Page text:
As animals evolved to live in a spatial world, large portions of human psychology are involved in maintaining an awareness of where we are in space and where we are going. How important is this skill today, when maps and routes are omnipresent? If we don’t exercise our navigation ability, will other areas of our cognition suffer? Or will relying on technology free our minds to focus on more important things? These are deep and emerging questions in cognitive science today that have no simple answer. My personal opinion is that navigation is an important skill, and a way to become more in touch with my environment. I’m increasingly trying to use my GPS not as a crutch but as a tool to explore my world further.
How do you use your GPS? Blindly or with an eye toward learning? Do you think it’s important to learn how to navigate or something, like calculators can do for arithmetic, best left to technology?
A crucial component of everyday cognition is the ability to think about scale: how big something is in relation to how big something is represented.
Scaling is what allows an architect to represent an entire floor plan on a poster-size sheet of a paper. Scaling is how geologists represent billions of years on one timeline. Shrinking enormous sizes down to the scale of human perception allows us to engage our visual and spatial cognitive systems to reason about things we would otherwise have to represent abstractly. (Have you ever seen 1 billion of something all at once?)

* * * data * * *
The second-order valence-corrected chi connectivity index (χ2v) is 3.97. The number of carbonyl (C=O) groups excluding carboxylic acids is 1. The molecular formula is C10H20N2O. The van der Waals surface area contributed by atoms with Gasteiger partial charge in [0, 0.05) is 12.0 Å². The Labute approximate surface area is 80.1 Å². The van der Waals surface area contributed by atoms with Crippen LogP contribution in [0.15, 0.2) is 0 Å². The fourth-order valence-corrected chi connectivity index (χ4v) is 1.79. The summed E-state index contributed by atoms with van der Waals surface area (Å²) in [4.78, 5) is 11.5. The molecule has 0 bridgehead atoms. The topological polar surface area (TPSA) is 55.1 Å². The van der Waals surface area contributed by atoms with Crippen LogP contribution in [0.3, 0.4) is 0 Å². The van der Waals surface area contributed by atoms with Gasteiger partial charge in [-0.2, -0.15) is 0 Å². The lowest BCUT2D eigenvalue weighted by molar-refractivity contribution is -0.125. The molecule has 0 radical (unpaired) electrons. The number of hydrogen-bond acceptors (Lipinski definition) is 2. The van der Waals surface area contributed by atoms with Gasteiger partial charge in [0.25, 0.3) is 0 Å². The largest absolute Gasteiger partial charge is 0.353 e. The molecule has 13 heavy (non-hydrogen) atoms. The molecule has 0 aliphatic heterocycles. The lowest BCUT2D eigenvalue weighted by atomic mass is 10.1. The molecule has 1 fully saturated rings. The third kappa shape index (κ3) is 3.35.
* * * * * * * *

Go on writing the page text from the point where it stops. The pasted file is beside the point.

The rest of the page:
My lab, in particular, has been working on strategies to foster scaling ability and learning whether that ability can transfer from the abstract to the concrete. The strategies we’ve used have tapped into a learning technique called alignment, that is nicely demonstrated with this visualization which made its way around the internet last week (not to forget the classic Powers of 10).
I began thinking about posting on this topic after seeing this video (posted on flowingdata.com) about the inequitable wealth distribution in America. What struck me about the video is the comparison set up between what Americans THINK the wealth distribution is versus what it actually is. While I think the video is an excellent demonstration of the power of visualization, I take issue with the premise that what people THINK a distribution is reflects a desire to attain that distribution. An alternate hypothesis is that people THINK the distribution is less skewed than it is because representing enormous scales (and scale discrepancies) is difficult, and not something we are trained to do.
Scaling is an important component of spatial thinking, one with ramifications on public policy. Think about the enormous time scales on which global temperatures have changed before the past hundred years compared to the shockingly short time scales on which global temperatures are changing now. Take a moment today to exercise your scaling skills, and change the way you think about the world.
In response to my open letter (emailed directly to my congressional representatives), Pat Toomey replied with this, seemingly, canned response:
Thank you for contacting me about scientific research funding. I appreciate hearing from you.